This is just more confirmation that, when under stress, you'll do exactly what you were trained to do. Bad training = bad results.
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Old April 15, 2011, 01:46 PM   #43
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Quote:
Perhaps the officer was crouching beside the car and didn't want bad guys to know he was reloading. So instead of dropping the casings on the pavement, and annoucing that his gun was empty, he dropped them in his pocket while he was reloading.
Nope. The CHP range officers didn't want brass cluttering up their nicely manicured lawns, so trainees were told to pocket their brass .

This is just more confirmation that, when under stress, you'll do exactly what you were trained to do. Bad training = bad results.
We don't really know why he did it. I just think it is wrong to assume he was making a silly mistake, when there is another plausible explanation.

Just my opinion but I think it is much much more likely that he was trying to quietly reload.
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Old April 15, 2011, 04:18 PM   #44
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Sorry Catfish, that is like the old "The M1 is bad because the enemy can hear the 'ping' of the clip, and know where you are, and that you are empty" argument. In the case of the M1, you just fired 1 to 8 rounds of 30-06 at them, so they already know where you are. And a good man with an M1 (I have seen several) can have it reloaded before the clip hits the ground.
(For the M1 it is a 'clip', not a 'charger', per Uncle Sam!)

As for quietly reloading, the Newhall incident was not the only one where officers reverted to their training, and pocketed their brass. There were other CHP incidents, along with comments by shooters like Skeeter Skelton.
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Old April 15, 2011, 07:39 PM   #45
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We don't really know why he did it. I just think it is wrong to assume he was making a silly mistake, when there is another plausible explanation.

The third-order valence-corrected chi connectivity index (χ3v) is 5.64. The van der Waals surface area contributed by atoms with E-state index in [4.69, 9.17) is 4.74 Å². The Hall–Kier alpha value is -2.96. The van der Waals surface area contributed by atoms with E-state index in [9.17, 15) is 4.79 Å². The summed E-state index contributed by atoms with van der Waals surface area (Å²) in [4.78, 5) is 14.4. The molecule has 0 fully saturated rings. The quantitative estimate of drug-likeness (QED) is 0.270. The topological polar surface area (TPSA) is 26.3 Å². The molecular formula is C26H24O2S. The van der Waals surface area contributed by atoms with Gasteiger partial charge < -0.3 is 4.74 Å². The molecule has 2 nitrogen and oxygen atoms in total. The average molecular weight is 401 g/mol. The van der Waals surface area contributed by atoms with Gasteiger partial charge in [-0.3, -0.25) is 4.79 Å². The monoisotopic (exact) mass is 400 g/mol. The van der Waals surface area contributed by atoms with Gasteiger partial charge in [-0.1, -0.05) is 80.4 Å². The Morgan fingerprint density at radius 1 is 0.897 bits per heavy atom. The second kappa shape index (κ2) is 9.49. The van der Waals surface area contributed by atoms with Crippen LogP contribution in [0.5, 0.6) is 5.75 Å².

Just my opinion but I think it is much much more likely that he was trying to quietly reload.
Other LE across the country have put their brass in their pockets in the middle of a gunfight. Some died as a result. The cause was, without question, traced to their training were they TRAINED themselves to put their brass in their pockets rather than practice speed loading and police their brass afterwards. Instructors did nothing to correct the practice. As Charlie points out, pocketing their brass may have been a requirement with some agencies.

The placing of brass in the pocket is a rote function, done without thought, while the mind is concentrating on other things. I'm trained to jump in my car, start it up, release the emer. brake, put it in gear and head out. Don't think about any of it. I'm TRAINED to do it without thinking, like all of us.

I see citizens training themselves to get killed in gunfights all the time. Like ejecting their magazine into their hand and putting it in their pocket.

But not where LE is concerned, since they've long since updated their training and made speed loading a part of it.
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Old April 15, 2011, 07:53 PM   #46
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A person who goes into a potential armed encounter with his body armor in the trunk does not have an "extraordinary mindset".

I agree that once he got into the fight he did very well and his mindset DURING the fight leaves nothing to be desired. But clearly he didn't go into the fight with the proper preparation and that makes it obvious that his mindset was less than ideal going into the fight.
I think body armor in the trunk is more a tactic. However, it would be tough to seperate mindset from tactics, so I won't try.